Margaret Ann Wilkins, As Administratrix of the Estate of William Lane Wilkins, Deceased, Plaintiff-appellant, v. American Export-isbrandtsen Lines, Inc., Defendant, and Captain Franklin F. Shellenbarger, Defendant-appellee, 401 F.2d 151 (1968)Annotate this Case
Argued September 18, 1968
Decided September 30, 1968
Donald S. Sherwood, New York City (Kenneth Heller, New York City, on the brief), for appellant.
William F. Norton, Jr., New York City (Foley, Grainger & Darby, Walter A. Darby, Jr., Robert P. Whelan, New York City, on the brief), for appellee.
Before MOORE, FRIENDLY and FEINBERG, Circuit Judges.
This is an appeal by plaintiff Margaret Ann Wilkins, administratrix of the estate of her husband, a seaman, from an order of the United States District Court for the Southern District of New York, Harold R. Tyler, Jr., J., which denied plaintiff's motion to remand the action to the Supreme Court of the State of New York. There is no need to recount in detail the deplorable procedural maneuvers in this litigation to date, which include three complaints — one in a federal court, two in a state court — three appeals, various motions and failures to comply with orders of a court. Suffice it to say that plaintiff's counsel has indulged in much activity, but effective protection of the interests of the widow and children of decedent does not shine brightly through the record.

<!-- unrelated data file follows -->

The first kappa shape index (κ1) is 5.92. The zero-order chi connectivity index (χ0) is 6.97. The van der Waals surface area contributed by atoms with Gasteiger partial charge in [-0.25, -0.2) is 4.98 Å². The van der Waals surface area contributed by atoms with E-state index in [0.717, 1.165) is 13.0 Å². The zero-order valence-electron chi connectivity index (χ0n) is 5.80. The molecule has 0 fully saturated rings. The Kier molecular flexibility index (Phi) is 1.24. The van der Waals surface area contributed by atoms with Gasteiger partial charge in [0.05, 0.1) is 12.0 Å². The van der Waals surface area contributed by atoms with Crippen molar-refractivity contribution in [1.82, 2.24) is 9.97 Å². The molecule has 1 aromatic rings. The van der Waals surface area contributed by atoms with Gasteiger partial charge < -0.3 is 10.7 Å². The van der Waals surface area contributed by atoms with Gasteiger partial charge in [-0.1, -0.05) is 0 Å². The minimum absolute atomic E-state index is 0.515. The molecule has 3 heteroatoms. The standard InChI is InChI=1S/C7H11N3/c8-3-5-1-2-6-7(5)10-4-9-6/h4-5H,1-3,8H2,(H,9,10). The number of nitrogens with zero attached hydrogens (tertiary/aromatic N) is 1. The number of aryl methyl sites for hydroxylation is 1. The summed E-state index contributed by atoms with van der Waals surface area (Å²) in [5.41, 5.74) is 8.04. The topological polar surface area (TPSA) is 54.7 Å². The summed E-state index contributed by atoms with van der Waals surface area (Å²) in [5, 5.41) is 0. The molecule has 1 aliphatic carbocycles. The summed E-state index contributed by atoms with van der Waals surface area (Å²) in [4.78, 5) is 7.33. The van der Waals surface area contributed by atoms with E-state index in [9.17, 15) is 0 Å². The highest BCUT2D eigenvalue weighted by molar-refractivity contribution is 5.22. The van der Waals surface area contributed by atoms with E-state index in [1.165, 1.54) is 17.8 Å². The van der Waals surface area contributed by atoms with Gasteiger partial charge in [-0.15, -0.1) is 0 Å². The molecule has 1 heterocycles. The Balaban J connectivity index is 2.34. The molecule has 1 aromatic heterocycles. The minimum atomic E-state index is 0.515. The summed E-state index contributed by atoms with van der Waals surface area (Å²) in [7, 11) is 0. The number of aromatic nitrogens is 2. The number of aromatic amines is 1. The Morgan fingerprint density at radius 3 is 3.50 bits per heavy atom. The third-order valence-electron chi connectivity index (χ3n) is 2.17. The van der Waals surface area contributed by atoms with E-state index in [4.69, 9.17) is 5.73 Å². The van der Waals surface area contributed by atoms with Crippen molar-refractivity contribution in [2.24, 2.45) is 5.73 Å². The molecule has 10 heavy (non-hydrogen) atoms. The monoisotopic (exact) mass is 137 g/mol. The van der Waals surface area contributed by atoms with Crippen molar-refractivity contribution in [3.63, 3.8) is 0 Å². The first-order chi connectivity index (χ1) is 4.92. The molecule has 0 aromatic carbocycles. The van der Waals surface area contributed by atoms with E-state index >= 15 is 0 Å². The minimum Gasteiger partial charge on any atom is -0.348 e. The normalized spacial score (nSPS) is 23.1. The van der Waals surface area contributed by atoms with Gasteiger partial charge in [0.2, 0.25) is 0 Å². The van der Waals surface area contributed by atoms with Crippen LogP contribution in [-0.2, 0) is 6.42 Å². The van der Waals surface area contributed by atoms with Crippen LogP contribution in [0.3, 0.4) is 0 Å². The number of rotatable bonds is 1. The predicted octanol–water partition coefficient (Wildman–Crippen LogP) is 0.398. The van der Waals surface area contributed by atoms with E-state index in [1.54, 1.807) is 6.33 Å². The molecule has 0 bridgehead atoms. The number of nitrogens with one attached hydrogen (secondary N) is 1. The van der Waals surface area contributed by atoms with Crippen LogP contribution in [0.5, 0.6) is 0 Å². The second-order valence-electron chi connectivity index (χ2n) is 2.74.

Although neither party noticed it, we brought to their attention at oral argument the question of appealability of an order denying a remand and gave them an opportunity for further briefing. As the Supreme Court said in Chicago, R. I. & Pac. R. R. v. Stude, 346 U.S. 574, 578, 74 S.Ct. 290, 293, 98 L.Ed. 317 (1954), "Obviously, such an order is not final and appealable if standing alone." See Lewis v. E. I. Du Pont, 183 F.2d 29, 21 A.L.R.2d 757 (5th Cir. 1950); 1A J. Moore, Federal Practice 0.169 [2.3.] (2d ed. 1965). At argument, when apprised of the appealability issue, plaintiff's counsel orally requested permission to treat the appeal as a petition for a writ of mandamus. But this case is a long way from presenting the "exceptional circumstances" that will "justify the invocation of this extraordinary remedy." Will v. United States, 389 U. S. 90, 95, 88 S.Ct. 269, 273, 19 L.Ed. 2d 305 (1967).
Accordingly, the appeal is dismissed.